The grieving sister of 20-year-old Xavier Morris, whose body was discovered at sea earlier this month, today remembered him as an intelligent, multi-talented young man who loved life.
During a memorial service at the Mount of Praise Wesleyan Holiness Church in Tudor Bridge, St Michael, where scores gathered to reflect on Morris’ life, Onette Edghill-McCarthy said her family would forever remember him.
The body of the Parish Land, Christ Church resident who was reported missing on December 4, was recovered just off St Ann’s Fort on December 9.
Morris had been reportedly last seen at Parris Gap, Westbury Road, St Michael on the day he disappeared. Police had received a report, from the captain of a vessel, about a man’s body floating in the area off the coast of the Hilton Hotel. The Barbados Coast Guard recovered the naked, bloated, partially decomposed body some 300 metres off the shore at St Ann’s Fort.
The deceased enjoyed snorkelling, fishing and was excited about the Crop Over season, his sister told the gathering.
She said those who knew her brother well, knew he loved music and he could often be heard singing in the privacy of his home. He also sang with the St Cyprian’s Boys School choir at the National Independence Festival of Creative Arts (NIFCA).
Edghill-McCarthy added that Morris played tennis, was the holder of a red belt in taekwondo, represented Deighton Griffith School in athletics, and was very competitive. She said she often teased her brother, a member of the HPP Track and Field Club, about the outstanding number of trophies that took up a large space in their mother’s cabinet.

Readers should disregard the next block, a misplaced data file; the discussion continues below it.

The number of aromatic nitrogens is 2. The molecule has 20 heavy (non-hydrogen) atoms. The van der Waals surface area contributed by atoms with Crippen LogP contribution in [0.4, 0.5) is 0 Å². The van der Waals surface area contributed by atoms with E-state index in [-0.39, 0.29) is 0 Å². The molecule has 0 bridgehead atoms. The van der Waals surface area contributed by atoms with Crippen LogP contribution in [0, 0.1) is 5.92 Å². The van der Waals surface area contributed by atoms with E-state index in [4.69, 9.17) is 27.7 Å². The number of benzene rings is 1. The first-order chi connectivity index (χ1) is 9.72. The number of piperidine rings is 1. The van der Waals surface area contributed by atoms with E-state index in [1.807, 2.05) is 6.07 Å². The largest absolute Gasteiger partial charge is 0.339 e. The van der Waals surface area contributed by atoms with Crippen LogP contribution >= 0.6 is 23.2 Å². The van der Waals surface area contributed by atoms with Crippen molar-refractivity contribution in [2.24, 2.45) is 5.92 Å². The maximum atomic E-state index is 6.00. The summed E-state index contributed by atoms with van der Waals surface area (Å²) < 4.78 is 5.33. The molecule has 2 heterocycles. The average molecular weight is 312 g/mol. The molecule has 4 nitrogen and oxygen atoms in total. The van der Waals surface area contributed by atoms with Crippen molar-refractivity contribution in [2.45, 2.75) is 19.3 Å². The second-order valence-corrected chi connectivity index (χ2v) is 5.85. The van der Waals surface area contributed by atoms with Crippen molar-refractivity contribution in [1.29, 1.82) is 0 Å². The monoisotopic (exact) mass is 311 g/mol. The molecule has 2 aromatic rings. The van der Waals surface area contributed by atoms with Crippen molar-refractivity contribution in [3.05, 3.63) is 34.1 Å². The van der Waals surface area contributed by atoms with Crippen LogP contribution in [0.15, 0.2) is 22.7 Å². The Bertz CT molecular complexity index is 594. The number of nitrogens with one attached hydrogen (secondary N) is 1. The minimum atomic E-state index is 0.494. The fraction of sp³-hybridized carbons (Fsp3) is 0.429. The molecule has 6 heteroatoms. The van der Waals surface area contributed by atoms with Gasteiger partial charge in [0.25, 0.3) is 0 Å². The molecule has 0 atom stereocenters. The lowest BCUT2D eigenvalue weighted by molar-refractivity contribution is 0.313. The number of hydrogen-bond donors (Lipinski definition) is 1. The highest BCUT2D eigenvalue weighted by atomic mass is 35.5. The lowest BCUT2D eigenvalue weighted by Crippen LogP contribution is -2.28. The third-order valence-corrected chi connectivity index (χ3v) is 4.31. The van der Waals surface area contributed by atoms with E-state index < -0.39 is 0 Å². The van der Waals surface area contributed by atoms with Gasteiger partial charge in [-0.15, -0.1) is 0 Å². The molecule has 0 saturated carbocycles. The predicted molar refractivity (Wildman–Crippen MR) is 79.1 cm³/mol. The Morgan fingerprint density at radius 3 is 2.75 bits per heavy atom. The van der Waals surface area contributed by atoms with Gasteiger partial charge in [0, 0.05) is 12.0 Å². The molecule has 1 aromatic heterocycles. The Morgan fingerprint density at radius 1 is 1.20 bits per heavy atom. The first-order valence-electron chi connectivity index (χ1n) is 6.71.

“But, moreover, it was a testament to his wide array of talent. You see, Xavier was an artist, a singer, an athlete and, when necessary, an academic as he was blessed with a double portion of talent.
“Xavier was always drawing in new friends wherever he went with his quiet manner, infectious smile and laughter. Xavier was very loving. He would often times throw his arms around Mummy [Ronaldah Morris-Edghill] to give her a hug and was constantly tickling, chasing and lifting up his niece Aleezah-Jane,” Edghill-McCarthy recalled.
“My brother was a student of life, an intellectual, and the lover of history. On many occasions, Xavier introduced me to facts about world history and the life and times of renowned people. [Xavier] always wisely felt that we should use the past to help us grow as people,” she continued.
Morris studied at the Samuel Jackman Prescod Institute of Technology where he graduated at the top of his class with a Diploma (Merit) in Electrical and Electronic Engineering.
Reverend Julia Parris of the Fairy Valley Wesleyan Holiness Church, which Morris attended, told the family and friends of the deceased that while death was not easy to accept, they should reflect on what they wanted others to say about them when they departed the Earth.
Parris said that while many good things were said about Morris, most important was that he gave his life to the Lord.
“But Xavier is not here with us anymore and after all that was said about Xavier, what would be said about us on that day when we leave the Earth? Will persons be able to say that you were respectful, loving, kind, merciful? What would you like persons to say about you?
“Many times we come to funerals and we hear this message. We tend to become a little more conscious about our mortality and our life. But the thing about it is when the funeral is done and everybody goes home, then those thoughts go through the door. But God doesn’t want us to be in that cycle, God want us to change,” Reverend Parris said.